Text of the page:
• (Score: 2) by Spamalope on Friday December 02, @11:43PM (3 children)

    by Spamalope (5233) on Friday December 02, @11:43PM (#1280972) Homepage

    Do we have a credible explanation of why China bans the app?

    • (Score: 2, Informative) by linuxrocks123 on Saturday December 03, @03:40AM (1 child)

      by linuxrocks123 (2557) on Saturday December 03, @03:40AM (#1280980) Journal

      They ban Google, Facebook, Twitter, Wikipedia, and almost all Western news websites. Since their Google ban extends to Google Play, all their Android phones are bastardized creations that use a third party app store.

      Of course they ban TikTok. Yeah, the company is Chinese, but China has its head so far up its own ass that it would be completely impossible to run a social media website that Westerners would want to use and that China would allow its subjects to use. So, ByteDance chose to make TikTok part of the free Internet and to create a clone called Douyin for the shitty censored Chinese Internet, which is quickly becoming just a bigger version of Kwangmyong.

      • (Score: 0) by Anonymous Coward on Saturday December 03, @04:03AM

        by Anonymous Coward on Saturday December 03, @04:03AM (#1280984)

        and to create a clone called Douyin

        1) Douyin was before TikTok
        2) TikTok is not really a clone of Douyin.

    • (Score: 3, Informative) by canopic jug on Sunday December 04, @08:25AM

      by canopic jug (3949) on Sunday December 04, @08:25AM (#1281107) Journal

      China doesn't ban the app. It just has a completely different one for domestic use.

      There are two versions of TikTok, one for domestic use and one to wage war [cbsnews.com] on the other nations' youths. The domestic version limits access by kids to no more than 40 minutes per day and even then they only have access to educational material like science experiment videos, "history" videos, and such. The export version, which is what kids in the EU and the US are exposed to, not only has no time limit but is designed for maximum engagement (addiction) [nih.gov] in addition to content which is time wasting at best and, more often, destructive to physical and/or mental heath [washingtonpost.com]. CBS used the metaphors of spinach versus opium.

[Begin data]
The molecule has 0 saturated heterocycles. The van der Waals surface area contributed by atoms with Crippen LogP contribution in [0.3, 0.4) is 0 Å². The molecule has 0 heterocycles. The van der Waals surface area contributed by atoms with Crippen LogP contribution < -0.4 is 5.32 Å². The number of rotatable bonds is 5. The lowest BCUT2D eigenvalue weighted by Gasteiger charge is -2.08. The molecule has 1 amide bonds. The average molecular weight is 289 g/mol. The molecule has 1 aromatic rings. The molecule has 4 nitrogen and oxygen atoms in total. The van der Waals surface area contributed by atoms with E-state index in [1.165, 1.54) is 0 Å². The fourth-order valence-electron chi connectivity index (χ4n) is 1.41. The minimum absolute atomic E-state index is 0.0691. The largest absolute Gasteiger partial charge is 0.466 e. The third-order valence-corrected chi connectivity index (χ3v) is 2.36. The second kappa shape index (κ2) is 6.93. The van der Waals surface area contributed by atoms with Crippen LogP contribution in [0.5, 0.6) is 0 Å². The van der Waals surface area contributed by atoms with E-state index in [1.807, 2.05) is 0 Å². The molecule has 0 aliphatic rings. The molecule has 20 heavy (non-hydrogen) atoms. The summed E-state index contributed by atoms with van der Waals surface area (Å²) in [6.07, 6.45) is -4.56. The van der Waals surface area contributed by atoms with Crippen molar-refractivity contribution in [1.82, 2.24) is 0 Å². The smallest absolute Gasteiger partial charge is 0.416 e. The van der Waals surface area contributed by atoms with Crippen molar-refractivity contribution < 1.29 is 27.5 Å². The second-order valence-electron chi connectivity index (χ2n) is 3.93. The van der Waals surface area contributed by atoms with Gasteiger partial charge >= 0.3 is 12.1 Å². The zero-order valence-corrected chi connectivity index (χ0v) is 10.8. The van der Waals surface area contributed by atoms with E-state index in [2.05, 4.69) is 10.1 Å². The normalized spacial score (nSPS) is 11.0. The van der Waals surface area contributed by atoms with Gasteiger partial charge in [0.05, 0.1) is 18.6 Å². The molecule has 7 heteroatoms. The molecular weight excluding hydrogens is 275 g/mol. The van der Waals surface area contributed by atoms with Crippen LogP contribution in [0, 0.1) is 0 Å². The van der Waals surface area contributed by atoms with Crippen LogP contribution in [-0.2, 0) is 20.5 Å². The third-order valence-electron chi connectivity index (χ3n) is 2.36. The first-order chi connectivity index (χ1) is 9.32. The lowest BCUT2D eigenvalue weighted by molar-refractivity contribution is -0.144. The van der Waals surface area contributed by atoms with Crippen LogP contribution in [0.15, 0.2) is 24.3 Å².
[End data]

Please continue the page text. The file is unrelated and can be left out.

Yeah, WWIII has been going at a slow burn for a while now. It's just that most individuals are too caught up in its tools to notice and even most of those that do kind of notice remain in denial about the nature of the "apps" on their and their kids smartphones.

      --
      Money is not free speech. Elections should not be auctions.
  • (Score: 0) by Anonymous Coward on Saturday December 03, @04:58PM

    by Anonymous Coward on Saturday December 03, @04:58PM (#1281028)
    No really, tell us how you feel. Don’t hide behind that journalistic impartiality.
  • (Score: 2) by Username on Sunday December 04, @09:57AM (1 child)

    by Username (4557) on Sunday December 04, @09:57AM (#1281112)

    I would rather have american companies spying on our politicians instead of chinese ones.

    Leftist website taking a shot at a republican, who would have thought. They'd probably throw a russa,russa,russa fit if a politician installed and used the russian VK app, though.

    • (Score: 2) by canopic jug on Monday December 05, @04:44AM

      by canopic jug (3949) on Monday December 05, @04:44AM (#1281220) Journal

      Well, even though Bytedance is up front about being a surveillance and propaganda company, very few of the articles covering it or TikTok ever mention that fact. It's almost like a quick skim through social media is what passes for journalism these days.

      --
      Money is not free speech. Elections should not be auctions.
(1)